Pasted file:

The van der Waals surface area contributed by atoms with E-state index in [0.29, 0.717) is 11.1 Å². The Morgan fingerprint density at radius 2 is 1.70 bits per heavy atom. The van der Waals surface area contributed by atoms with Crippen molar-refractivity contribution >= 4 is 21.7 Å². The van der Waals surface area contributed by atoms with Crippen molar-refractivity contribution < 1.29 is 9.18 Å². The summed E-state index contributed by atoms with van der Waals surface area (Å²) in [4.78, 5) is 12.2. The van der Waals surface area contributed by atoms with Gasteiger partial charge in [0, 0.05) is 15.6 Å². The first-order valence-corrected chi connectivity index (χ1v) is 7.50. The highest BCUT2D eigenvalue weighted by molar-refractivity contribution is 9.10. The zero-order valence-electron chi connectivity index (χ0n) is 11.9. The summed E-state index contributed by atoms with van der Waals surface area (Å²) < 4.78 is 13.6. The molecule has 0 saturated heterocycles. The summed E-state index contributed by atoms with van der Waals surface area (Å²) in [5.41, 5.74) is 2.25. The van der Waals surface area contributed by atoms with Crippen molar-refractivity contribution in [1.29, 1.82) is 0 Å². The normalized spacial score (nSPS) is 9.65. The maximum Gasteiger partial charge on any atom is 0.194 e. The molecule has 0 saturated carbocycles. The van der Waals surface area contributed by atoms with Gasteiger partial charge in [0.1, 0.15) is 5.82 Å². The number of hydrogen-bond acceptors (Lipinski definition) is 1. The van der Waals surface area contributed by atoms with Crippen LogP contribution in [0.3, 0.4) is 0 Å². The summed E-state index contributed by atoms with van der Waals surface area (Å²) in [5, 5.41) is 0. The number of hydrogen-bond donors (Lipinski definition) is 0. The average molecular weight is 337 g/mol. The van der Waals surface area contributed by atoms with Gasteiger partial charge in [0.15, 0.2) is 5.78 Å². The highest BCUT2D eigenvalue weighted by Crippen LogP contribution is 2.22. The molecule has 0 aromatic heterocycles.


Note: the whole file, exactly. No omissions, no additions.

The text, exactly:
The van der Waals surface area contributed by atoms with E-state index in [0.29, 0.717) is 11.1 Å². The Morgan fingerprint density at radius 2 is 1.70 bits per heavy atom. The van der Waals surface area contributed by atoms with Crippen molar-refractivity contribution >= 4 is 21.7 Å². The van der Waals surface area contributed by atoms with Crippen molar-refractivity contribution < 1.29 is 9.18 Å². The summed E-state index contributed by atoms with van der Waals surface area (Å²) in [4.78, 5) is 12.2. The van der Waals surface area contributed by atoms with Gasteiger partial charge in [0, 0.05) is 15.6 Å². The first-order valence-corrected chi connectivity index (χ1v) is 7.50. The highest BCUT2D eigenvalue weighted by molar-refractivity contribution is 9.10. The zero-order valence-electron chi connectivity index (χ0n) is 11.9. The summed E-state index contributed by atoms with van der Waals surface area (Å²) < 4.78 is 13.6. The molecule has 0 saturated heterocycles. The summed E-state index contributed by atoms with van der Waals surface area (Å²) in [5.41, 5.74) is 2.25. The van der Waals surface area contributed by atoms with Crippen molar-refractivity contribution in [1.29, 1.82) is 0 Å². The normalized spacial score (nSPS) is 9.65. The maximum Gasteiger partial charge on any atom is 0.194 e. The molecule has 0 saturated carbocycles. The van der Waals surface area contributed by atoms with Gasteiger partial charge in [0.1, 0.15) is 5.82 Å². The number of hydrogen-bond acceptors (Lipinski definition) is 1. The van der Waals surface area contributed by atoms with Crippen LogP contribution in [0.3, 0.4) is 0 Å². The summed E-state index contributed by atoms with van der Waals surface area (Å²) in [5, 5.41) is 0. The number of hydrogen-bond donors (Lipinski definition) is 0. The average molecular weight is 337 g/mol. The van der Waals surface area contributed by atoms with Gasteiger partial charge in [0.15, 0.2) is 5.78 Å². The highest BCUT2D eigenvalue weighted by Crippen LogP contribution is 2.22. The molecule has 0 aromatic heterocycles.